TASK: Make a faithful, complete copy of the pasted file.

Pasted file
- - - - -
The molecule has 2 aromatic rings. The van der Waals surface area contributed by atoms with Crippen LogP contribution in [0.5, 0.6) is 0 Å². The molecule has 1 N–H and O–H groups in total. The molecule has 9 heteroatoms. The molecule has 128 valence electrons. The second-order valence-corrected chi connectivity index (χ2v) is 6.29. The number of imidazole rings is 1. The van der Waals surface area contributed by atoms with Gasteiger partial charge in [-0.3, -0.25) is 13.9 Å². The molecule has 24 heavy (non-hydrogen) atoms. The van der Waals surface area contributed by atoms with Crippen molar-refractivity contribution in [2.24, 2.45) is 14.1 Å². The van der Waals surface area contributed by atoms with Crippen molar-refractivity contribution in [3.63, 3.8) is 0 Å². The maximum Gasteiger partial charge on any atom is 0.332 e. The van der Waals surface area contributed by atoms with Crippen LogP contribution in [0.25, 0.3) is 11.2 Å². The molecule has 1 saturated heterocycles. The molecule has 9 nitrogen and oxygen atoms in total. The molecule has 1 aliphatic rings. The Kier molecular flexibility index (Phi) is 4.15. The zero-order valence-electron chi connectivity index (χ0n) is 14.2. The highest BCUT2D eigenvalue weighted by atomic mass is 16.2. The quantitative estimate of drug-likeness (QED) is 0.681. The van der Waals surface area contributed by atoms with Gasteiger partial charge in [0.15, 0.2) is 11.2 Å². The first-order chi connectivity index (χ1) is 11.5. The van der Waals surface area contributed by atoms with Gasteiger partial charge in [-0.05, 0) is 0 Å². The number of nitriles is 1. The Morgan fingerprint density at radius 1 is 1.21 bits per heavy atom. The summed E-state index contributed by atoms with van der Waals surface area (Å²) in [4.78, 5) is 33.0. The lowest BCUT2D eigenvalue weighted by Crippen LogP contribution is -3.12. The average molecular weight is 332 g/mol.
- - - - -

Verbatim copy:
The molecule has 2 aromatic rings. The van der Waals surface area contributed by atoms with Crippen LogP contribution in [0.5, 0.6) is 0 Å². The molecule has 1 N–H and O–H groups in total. The molecule has 9 heteroatoms. The molecule has 128 valence electrons. The second-order valence-corrected chi connectivity index (χ2v) is 6.29. The number of imidazole rings is 1. The van der Waals surface area contributed by atoms with Gasteiger partial charge in [-0.3, -0.25) is 13.9 Å². The molecule has 24 heavy (non-hydrogen) atoms. The van der Waals surface area contributed by atoms with Crippen molar-refractivity contribution in [2.24, 2.45) is 14.1 Å². The van der Waals surface area contributed by atoms with Crippen molar-refractivity contribution in [3.63, 3.8) is 0 Å². The maximum Gasteiger partial charge on any atom is 0.332 e. The van der Waals surface area contributed by atoms with Crippen LogP contribution in [0.25, 0.3) is 11.2 Å². The molecule has 1 saturated heterocycles. The molecule has 9 nitrogen and oxygen atoms in total. The molecule has 1 aliphatic rings. The Kier molecular flexibility index (Phi) is 4.15. The zero-order valence-electron chi connectivity index (χ0n) is 14.2. The highest BCUT2D eigenvalue weighted by atomic mass is 16.2. The quantitative estimate of drug-likeness (QED) is 0.681. The van der Waals surface area contributed by atoms with Gasteiger partial charge in [0.15, 0.2) is 11.2 Å². The first-order chi connectivity index (χ1) is 11.5. The van der Waals surface area contributed by atoms with Gasteiger partial charge in [-0.05, 0) is 0 Å². The number of nitriles is 1. The Morgan fingerprint density at radius 1 is 1.21 bits per heavy atom. The summed E-state index contributed by atoms with van der Waals surface area (Å²) in [4.78, 5) is 33.0. The lowest BCUT2D eigenvalue weighted by Crippen LogP contribution is -3.12. The average molecular weight is 332 g/mol.